Peru: The Latin American hub of Middle East investment?

Peru is looking to Middle East investors as it gears up for upcoming auctions for a $6 billion second line of the Lima subway, a $4 billion gas pipeline, and a $500 million international airport in Cusco.

Enrique Castro-Mendivil /Reuters
Women sell fruit and boiled eggs as people wait to board buses at Abancay Avenue in downtown Lima March 10, 2014.

Peru is reaching out to Middle East investors as the country gears up for some $15 billion in infrastructure concessions this year, says our correspondent in Lima.

Peruvian President Ollanta Humala and his finance minister recently completed a nine-day swing through the Middle East from Feb. 14-22, visiting Israel, the Palestinian Territories, and Qatar to sign agreements on trade and promote investment opportunities. Upcoming auctions in Peru include the $6 billion second line of the Lima subway at the end of March, a $4 billion gas pipeline in June, and a $500 million international airport in Cusco sometime this year.

“Peru has said it wants to become the hub of Middle East investment in Latin America,” says our correspondent. “Peru is looking for companies to invest in oil, gas, electricity, and the Middle East has money.”

President Humala has already shown a desire to reach out to the region, having hosted the 2012 Summit of South American and Arab Countries that brought together political and business leaders. And in early February, Israel was granted observer status to the Pacific Alliance, a trade bloc of Peru, Chile, Colombia, and Mexico.

“Taking a step back, Peru will most likely start free-trade agreements with Israel this year,” adds our correspondent.

Israeli companies have already shown willingness to invest in Peruvian ... For the rest of the story, continue reading at our new business publication Monitor Global Outlook.

You've read  of  free articles. Subscribe to continue.

Dear Reader,

About a year ago, I happened upon this statement about the Monitor in the Harvard Business Review – under the charming heading of “do things that don’t interest you”:

“Many things that end up” being meaningful, writes social scientist Joseph Grenny, “have come from conference workshops, articles, or online videos that began as a chore and ended with an insight. My work in Kenya, for example, was heavily influenced by a Christian Science Monitor article I had forced myself to read 10 years earlier. Sometimes, we call things ‘boring’ simply because they lie outside the box we are currently in.”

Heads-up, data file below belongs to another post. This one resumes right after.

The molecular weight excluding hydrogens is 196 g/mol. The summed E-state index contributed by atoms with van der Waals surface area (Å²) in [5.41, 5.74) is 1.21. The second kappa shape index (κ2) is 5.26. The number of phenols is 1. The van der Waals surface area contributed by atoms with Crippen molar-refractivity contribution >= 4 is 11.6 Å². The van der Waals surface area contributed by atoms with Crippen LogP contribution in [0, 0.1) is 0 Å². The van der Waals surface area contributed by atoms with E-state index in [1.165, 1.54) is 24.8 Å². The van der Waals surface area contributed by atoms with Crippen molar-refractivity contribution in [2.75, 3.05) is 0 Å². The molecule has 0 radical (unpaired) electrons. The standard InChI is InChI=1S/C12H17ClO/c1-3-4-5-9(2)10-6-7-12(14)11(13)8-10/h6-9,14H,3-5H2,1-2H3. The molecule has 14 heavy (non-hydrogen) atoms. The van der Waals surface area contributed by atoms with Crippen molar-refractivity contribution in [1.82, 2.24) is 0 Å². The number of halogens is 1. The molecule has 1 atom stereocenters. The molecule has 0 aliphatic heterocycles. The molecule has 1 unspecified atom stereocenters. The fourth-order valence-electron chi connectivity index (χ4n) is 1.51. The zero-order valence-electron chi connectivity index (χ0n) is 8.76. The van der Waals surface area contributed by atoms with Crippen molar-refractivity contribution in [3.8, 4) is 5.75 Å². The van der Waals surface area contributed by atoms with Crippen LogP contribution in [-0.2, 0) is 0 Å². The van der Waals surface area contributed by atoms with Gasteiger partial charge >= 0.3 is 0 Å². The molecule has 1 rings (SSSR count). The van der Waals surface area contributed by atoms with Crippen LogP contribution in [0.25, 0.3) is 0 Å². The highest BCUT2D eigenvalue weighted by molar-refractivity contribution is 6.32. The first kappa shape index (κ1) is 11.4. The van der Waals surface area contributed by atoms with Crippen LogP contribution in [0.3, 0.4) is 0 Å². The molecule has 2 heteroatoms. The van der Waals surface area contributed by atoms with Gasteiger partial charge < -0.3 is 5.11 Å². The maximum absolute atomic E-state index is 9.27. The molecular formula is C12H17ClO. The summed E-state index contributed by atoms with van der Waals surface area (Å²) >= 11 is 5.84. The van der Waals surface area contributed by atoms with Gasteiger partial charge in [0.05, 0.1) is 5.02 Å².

If you were to come up with a punchline to a joke about the Monitor, that would probably be it. We’re seen as being global, fair, insightful, and perhaps a bit too earnest. We’re the bran muffin of journalism.

But you know what? We change lives. And I’m going to argue that we change lives precisely because we force open that too-small box that most human beings think they live in.

The Monitor is a peculiar little publication that’s hard for the world to figure out. We’re run by a church, but we’re not only for church members and we’re not about converting people. We’re known as being fair even as the world becomes as polarized as at any time since the newspaper’s founding in 1908.

We have a mission beyond circulation, we want to bridge divides. We’re about kicking down the door of thought everywhere and saying, “You are bigger and more capable than you realize. And we can prove it.”

If you’re looking for bran muffin journalism, you can subscribe to the Monitor for $15. You’ll get the Monitor Weekly magazine, the Monitor Daily email, and unlimited access to CSMonitor.com.